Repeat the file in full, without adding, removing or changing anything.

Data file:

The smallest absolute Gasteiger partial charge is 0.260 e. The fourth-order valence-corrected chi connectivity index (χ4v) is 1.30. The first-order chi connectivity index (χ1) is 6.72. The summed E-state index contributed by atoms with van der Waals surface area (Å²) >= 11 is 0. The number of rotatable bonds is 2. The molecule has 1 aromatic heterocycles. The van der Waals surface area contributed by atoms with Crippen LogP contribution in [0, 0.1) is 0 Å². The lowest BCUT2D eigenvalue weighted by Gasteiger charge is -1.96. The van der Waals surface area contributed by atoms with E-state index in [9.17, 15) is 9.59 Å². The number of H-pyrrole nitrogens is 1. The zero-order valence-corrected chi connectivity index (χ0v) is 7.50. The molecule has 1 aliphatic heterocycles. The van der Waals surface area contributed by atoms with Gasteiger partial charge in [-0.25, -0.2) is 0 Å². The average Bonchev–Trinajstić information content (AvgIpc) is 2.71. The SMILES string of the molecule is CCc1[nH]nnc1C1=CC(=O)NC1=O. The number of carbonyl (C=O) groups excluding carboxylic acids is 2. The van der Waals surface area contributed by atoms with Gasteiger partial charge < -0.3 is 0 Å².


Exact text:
The smallest absolute Gasteiger partial charge is 0.260 e. The fourth-order valence-corrected chi connectivity index (χ4v) is 1.30. The first-order chi connectivity index (χ1) is 6.72. The summed E-state index contributed by atoms with van der Waals surface area (Å²) >= 11 is 0. The number of rotatable bonds is 2. The molecule has 1 aromatic heterocycles. The van der Waals surface area contributed by atoms with Crippen LogP contribution in [0, 0.1) is 0 Å². The lowest BCUT2D eigenvalue weighted by Gasteiger charge is -1.96. The van der Waals surface area contributed by atoms with E-state index in [9.17, 15) is 9.59 Å². The number of H-pyrrole nitrogens is 1. The zero-order valence-corrected chi connectivity index (χ0v) is 7.50. The molecule has 1 aliphatic heterocycles. The van der Waals surface area contributed by atoms with Gasteiger partial charge in [-0.25, -0.2) is 0 Å². The average Bonchev–Trinajstić information content (AvgIpc) is 2.71. The SMILES string of the molecule is CCc1[nH]nnc1C1=CC(=O)NC1=O. The number of carbonyl (C=O) groups excluding carboxylic acids is 2. The van der Waals surface area contributed by atoms with Gasteiger partial charge < -0.3 is 0 Å².